Bangladesh wants to send back Myanmar army, BGP members by air

Myanmar's BGP members fled their country and took refuge at Ghumdhum border outpost of BGBFile photo

A total of 264 members of neighbouring Myanmar Army, Border Guard Police (BGP), police, immigration and other agencies have taken refuge in Bangladesh to escape the ongoing conflict with the insurgent group, Arakan Army, in Rakhine state of the country.

Myanmar has officially offered to take them back through the waterways of the Naf river. But Bangladesh wants to send them back to Myanmar through alternative routes as a fierce fight is going on between the two sides in the Rakhine state.

The government and diplomatic sources on Tuesday afternoon told Prothom Alo that Bangladesh seeks to make an alternative proposal to the neighbouring country to send back its citizens by air instead of river route.

A discussion is likely to be held in Naypyidaw, the administrative capital of Myanmar, on Wednesday.

Fighting between the Myanmar government forces and the rebel groups has intensified in the Myanmar-Bangladesh border areas for several days. A mortar shell fired from across the border landed in Ghumdhum of Naikhongchhari upazila of Bandarban on Monday that killed two in Bangladesh territory.

Following this, the Bangladesh foreign ministry summoned Myanmar ambassador Aung Kyaw Moe to protest this incident Tuesday morning. In a protest letter, handed over to him at that time, it is said that no fighter jets of the Myanmar Air Force should enter the Bangladesh airspace.

He was also told that Bangladesh will not accept any more displaced persons from the Rakhine state. Director General of the Ministry of Foreign Affairs (Myanmar Wing) Miah Md Mainul Kabir handed over the protest letter to the Myanmar ambassador.

Later in the afternoon that day, foreign minister Hasan Mahmud told newspersons at his office that  the incident of Myanmar citizens entering Bangladesh and the death of a Bangladeshi national from the ammunition fired from across the border due to the country’s internal conflict is unwarranted.

Bangladesh summoned the Myanmar ambassador and lodged a protest in this regard, he informed the media.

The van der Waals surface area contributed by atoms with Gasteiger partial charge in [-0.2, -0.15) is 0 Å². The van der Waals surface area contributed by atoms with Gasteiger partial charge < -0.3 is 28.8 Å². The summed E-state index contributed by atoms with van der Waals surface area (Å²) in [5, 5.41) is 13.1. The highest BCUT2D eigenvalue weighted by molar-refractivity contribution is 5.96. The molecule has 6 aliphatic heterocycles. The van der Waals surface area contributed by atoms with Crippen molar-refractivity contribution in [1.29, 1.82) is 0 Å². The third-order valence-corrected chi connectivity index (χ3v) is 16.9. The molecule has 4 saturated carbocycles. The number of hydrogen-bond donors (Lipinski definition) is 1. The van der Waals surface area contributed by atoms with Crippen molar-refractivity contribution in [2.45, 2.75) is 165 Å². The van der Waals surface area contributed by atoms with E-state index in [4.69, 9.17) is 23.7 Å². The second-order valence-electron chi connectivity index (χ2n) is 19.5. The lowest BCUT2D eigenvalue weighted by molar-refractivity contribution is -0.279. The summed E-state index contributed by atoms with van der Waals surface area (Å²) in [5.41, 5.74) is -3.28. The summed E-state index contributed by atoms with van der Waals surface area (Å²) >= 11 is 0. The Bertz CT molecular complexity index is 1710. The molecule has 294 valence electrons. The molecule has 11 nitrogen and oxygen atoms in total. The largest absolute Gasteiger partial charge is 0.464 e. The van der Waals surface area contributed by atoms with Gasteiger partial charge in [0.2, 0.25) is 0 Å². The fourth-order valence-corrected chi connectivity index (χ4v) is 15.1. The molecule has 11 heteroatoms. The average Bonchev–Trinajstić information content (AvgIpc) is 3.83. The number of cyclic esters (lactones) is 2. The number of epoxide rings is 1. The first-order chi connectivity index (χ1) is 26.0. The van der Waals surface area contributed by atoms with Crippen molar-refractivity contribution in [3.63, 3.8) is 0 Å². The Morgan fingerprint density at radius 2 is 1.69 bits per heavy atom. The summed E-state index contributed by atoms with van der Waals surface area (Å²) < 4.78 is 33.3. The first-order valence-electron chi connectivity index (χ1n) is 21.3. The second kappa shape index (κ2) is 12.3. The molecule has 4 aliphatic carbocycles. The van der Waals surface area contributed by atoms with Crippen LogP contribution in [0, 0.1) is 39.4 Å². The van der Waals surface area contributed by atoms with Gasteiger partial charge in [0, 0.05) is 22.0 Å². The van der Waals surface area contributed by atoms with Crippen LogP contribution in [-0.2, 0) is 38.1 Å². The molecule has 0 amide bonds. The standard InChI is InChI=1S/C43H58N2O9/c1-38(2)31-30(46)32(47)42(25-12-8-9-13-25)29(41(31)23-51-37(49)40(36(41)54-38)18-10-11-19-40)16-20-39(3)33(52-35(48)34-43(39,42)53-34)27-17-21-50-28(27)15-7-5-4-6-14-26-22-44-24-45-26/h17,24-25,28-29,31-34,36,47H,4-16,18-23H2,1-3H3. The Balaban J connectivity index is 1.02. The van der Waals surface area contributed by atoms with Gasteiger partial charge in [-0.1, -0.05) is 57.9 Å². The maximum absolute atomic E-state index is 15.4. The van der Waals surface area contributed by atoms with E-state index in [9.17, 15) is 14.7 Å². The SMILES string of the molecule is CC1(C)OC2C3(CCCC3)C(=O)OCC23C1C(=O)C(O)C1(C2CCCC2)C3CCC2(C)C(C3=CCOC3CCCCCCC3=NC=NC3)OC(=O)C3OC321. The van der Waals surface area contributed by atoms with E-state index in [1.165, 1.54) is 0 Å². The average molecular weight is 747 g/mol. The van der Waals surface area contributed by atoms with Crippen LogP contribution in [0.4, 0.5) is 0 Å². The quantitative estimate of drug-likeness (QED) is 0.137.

The foreign ministry said in a notification that Myanmar’s ambassador was summoned and the Myanmar government has been urged to take action to stop any unacceptable activities that cause loss of lives or damage to property in Bangladesh territory.

The Myanmar Air Force conducts regular operations very close to the border and they were alerted not to violate the Bangladesh airspace.

Naypyidaw talks on Wednesday

Bangladesh ambassador to Naypyidaw Md Monowar Hossain is scheduled to hold talks with Myanmar deputy prime minister and foreign minister Than Swe in Naypyidaw to to send back 264 members of the country’s various agencies including Border Guard Police (BGP), police and immigration.

Monowar Hossain told Prothom Alo on Tuesday night, “I talked to the Myanmar deputy foreign minister over mobile phone on Monday morning and asked for a courtesy call to deputy prime minister and foreign minister Than Swe to talk about the immediate solution to the expected events arisen in the Bangladesh border because of ongoing fighting in the Rakhine state, as well as to send back those who fled to Bangladesh. The meeting will be held on Wednesday.”

Diplomatic sources in Dhaka said Myanmar proposed to take back the people who took shelter in Bangladesh by water vehicles from Teknaf of Cox’s Bazar to Maungdaw of Rakhine and Bangladesh authorities will hand them over to Myanmar at the midpoint of both countries’ maritime boundary.

According to government sources, fighting has intensified between the Myanmar troops and the Arakan Army in the Rakhine state. The insurgent armed group has so far taken control of 3 out of 10 battalions in Rakhine, forcing at least 750 members of BGP to leave the border outpost and take shelter in a safe place.

Several officials said Myanmar wants to take back their people via the maritime route. Still, Bangladesh deems it risky because people from Myanmar are increasingly leaving their border outposts and fleeing to Bangladesh. So, it will be better to send them via airways instead of taking the route in the Naf River, and Bangladesh will propose it to Myanmar.